i found this statement and had to share it. "You can drink alcohol often and not become addicted to it. Nicotine is addictive and has been practically vilified for it. I do not know any casual crack or heroin users - users become addicts. Government then not only legalizes substances that cause immediate addiction and the commensurate health, social, and financial devastation that result, but government then makes a profit on that addiction and devastation."

Anonymous said...

El humer le jalaba la perga a beto

Anonymous said...

Simon

Anonymous said...

Ese vato era un zeta

Anonymous said...

The fourth branch of the government is responsible. they know how to control or shape the masses of the people trew what they see and hear. so for example the narcocorridos glorify that life at times
or just share what happend that day in the shootout. but now have you noticed that most of all mexican tv shows novelas all have sum type of organize crime element. thats to get the people to feel that thats a normal way to live and not try an change it somehow, it turns girls to gold diggers. and lastly another example the late 80s and 90s that music was just gangster rap saying go out and kill your enemy bullcrap like that you know. but you see thats what them Aryan white people want. for mexicans and blacks can be in the prison system wich is basically a prison camp because thats wut they do work for penny and ramen noodles. our government borrowed tactics of the Nazis the tactic of social control trew psychology. us here killing each other while their pockets get full of that fake green paper poison. that shows you the true colors of both of our governments. they are just businessmem so they handle the company (country) like a buissnes were all they care for is money and we are their cattle and mule ke nos andamos chingando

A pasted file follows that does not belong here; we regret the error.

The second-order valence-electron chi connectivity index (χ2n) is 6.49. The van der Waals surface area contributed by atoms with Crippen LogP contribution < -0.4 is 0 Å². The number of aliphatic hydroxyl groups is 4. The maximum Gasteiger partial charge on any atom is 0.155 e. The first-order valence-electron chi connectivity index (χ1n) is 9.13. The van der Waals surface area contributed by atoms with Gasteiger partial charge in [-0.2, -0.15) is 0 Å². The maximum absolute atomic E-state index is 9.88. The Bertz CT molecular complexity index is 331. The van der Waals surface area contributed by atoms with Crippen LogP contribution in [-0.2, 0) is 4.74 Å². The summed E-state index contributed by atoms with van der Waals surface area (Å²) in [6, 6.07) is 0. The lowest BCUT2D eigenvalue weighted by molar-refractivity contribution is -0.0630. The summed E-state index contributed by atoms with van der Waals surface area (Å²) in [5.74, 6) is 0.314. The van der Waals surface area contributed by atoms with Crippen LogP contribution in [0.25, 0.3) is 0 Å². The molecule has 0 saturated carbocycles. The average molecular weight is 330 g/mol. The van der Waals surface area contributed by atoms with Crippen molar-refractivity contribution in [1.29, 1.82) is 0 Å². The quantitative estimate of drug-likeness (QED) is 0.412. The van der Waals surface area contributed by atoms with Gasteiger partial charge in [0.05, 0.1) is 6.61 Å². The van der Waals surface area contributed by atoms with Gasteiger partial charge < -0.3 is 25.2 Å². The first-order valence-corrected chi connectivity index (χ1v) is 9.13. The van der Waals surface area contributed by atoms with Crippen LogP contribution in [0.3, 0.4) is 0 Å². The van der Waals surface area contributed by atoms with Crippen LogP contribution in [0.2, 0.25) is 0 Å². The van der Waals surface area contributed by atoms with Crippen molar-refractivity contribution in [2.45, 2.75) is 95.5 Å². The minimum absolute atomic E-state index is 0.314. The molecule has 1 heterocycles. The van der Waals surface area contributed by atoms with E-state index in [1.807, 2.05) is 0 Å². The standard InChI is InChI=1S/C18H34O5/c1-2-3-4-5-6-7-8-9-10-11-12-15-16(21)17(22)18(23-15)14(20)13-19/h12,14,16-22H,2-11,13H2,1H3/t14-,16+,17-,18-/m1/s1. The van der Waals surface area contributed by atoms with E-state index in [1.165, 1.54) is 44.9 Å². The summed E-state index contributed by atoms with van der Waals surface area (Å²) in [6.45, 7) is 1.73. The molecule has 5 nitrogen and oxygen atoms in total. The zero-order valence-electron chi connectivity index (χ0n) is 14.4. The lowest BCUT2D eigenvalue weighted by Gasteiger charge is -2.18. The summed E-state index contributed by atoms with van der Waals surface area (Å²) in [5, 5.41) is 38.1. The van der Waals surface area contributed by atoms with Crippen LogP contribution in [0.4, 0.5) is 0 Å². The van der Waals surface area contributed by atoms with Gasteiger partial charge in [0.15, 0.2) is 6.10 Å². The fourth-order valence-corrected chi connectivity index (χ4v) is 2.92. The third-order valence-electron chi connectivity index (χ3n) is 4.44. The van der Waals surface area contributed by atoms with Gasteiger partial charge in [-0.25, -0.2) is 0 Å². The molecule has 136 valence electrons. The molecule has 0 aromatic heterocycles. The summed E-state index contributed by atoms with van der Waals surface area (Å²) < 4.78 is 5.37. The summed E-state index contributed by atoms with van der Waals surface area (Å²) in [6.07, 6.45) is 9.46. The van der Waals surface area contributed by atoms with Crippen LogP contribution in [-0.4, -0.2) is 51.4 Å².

Anonymous said...

Valentin elizalde ran with sinaloa cartel .. he went to zeta territory and he sang a song that they told him over and over not to sing.. well he thought he had big balls and he got smashed...

Anonymous said...

Does Bobby Fuller, of the Bobby Fuller Four, count? He wrote and sang the rock & roll classic "I Fought the Law" (and the law won)- most likely the greatest crime song of all time. Months after I Fought the Laws release, he was found dead, under suspicious circumstances, in his car and in front of his LA apartment. His death was ruled neither suicide nor accident, but many close to him believe it was a hit. A Texan, born in Baytown and lived in El Paso, and some say, mixed up in the underworld along the way to LA. I'm sure even Chuy had covered "I Faught the Law".

Anonymous said...

May 19, 2013 at 2:04 PM
"If you are white and not raised in this area, you have little chance of success"
Dude,does that mean if we white we can whine about racism like everyone else does?

Anonymous said...

All I know is corridos are the shit, people. I'm not talking about faggoty mainstream bullshit on the radio; I'm talking about true badass motherfuckers who can jam on a bajo sexto, accordeon, tuba, requinto, whatever... the legit shit that tells a story without dicksucking. Corridos are badass.

Anonymous said...

Man. Relax. I live in the great RGV. Yes there is corruption here as well as in any other city un America. New York, Boston and L.A. Have had there share, but to put down the Rio Grande valley shows your character. We are Americans. And we are proud!!!

Anonymous said...

Your a freaking moron not all the valley is corrupt. Corpus is just as bad might as well move your border fence all the way up to dallas if u wanna do that

Anonymous said...

If u only new the truth

Anonymous said...

Hes a piece of shit he is guilty hes on trial for multiple corruption charges. He says he innocent, if he walks the valley truly corrupt

Anonymous said...

Gavilancillo was the first us citizen/narco singer killed in us. Not this bloated fuck nut.

Anonymous said...

Saul was fucking a sinaloa narco's girlfriend..and got smoked for it.. in paramount ca. Afuerita del Denny's